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Original Research

Factors Associated With Medication Adherence in African American and White Patients With Bipolar Disorder

David E. Fleck, PhD; Paul E. Keck, Jr., MD; Kimberly B. Corey, MA; and Stephen M. Strakowski; MD

Published: May 15, 2005

Article Abstract

Background: African American patients may be less likely than white patients to adhere to maintenance pharmacotherapy for bipolar disorder. The purpose of this study was to examine rates of medication nonadherence, self-perceived reasons for nonadherence, and attitudes associated with nonadherence in these ethnic groups.

Method: 20 African American and 30 white subjects with DSM-IV bipolar I disorder participated in this study. At a single follow-up visit with patients at least 4 months after their first hospitalization for acute mania, we assessed demographics, symptom severity, degrees of adherence, reasons for nonadherence, and self-perceptions regarding factors previously associated with nonadherence using a visual analog scale (VAS). The cross-sectional data that are the subject of this report were obtained from July 1, 2002, through June 30, 2004.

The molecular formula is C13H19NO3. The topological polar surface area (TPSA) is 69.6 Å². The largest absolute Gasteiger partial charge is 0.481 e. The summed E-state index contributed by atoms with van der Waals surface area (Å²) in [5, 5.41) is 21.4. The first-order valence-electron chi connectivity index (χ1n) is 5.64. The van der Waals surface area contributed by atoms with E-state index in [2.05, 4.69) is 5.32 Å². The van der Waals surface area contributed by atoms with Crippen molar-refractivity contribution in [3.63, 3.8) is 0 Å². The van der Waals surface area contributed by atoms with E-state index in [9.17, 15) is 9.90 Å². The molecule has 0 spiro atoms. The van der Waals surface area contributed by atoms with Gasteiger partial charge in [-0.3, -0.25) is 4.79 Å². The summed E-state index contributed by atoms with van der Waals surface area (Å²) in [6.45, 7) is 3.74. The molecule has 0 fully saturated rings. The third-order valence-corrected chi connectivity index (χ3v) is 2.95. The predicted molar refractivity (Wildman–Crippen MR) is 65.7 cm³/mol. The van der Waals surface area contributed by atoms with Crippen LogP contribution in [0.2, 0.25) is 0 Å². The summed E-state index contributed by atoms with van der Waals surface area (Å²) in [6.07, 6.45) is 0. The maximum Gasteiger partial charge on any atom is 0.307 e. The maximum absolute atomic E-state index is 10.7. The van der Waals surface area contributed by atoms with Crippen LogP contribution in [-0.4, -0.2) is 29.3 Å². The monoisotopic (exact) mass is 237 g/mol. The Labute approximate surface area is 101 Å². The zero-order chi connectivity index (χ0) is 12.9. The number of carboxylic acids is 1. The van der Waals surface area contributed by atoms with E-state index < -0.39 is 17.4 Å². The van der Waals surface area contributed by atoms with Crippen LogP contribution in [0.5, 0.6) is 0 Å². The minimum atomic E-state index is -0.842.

Results: Over 50% of participants in each group were currently either fully or partially nonadherent with medications. Greater than 20% of participants in each group denied having bipolar disorder and described physical side effects from medications as contributing to nonadherence. In principal components analysis of the VAS, 2 components were identified. The first component contained patient-related factors associated with nonadherence, while the second contained a combination of illness- and medication-related factors. African American participants were more likely to endorse patient-related factors associated with nonadherence relative to white participants. Specifically, African Americans self-endorsed a fear of becoming addicted to medications and feeling that medications were symbols of mental illness.

Conclusion: Findings suggest that both African American and white patients with bipolar disorder demonstrate poor medication adherence that they attribute to illness/medication-related factors (denial of illness, physical side effects). However, patient-related factors (fear of addiction, medication as a symbol of illness) accounted for ethnic differences on self-perceived ratings of nonadherence factors. Differences in the reasons for nonadherence relative to culturally biased self-perceptions may help explain nonadherence behaviors in the African American community.

Volume: 66

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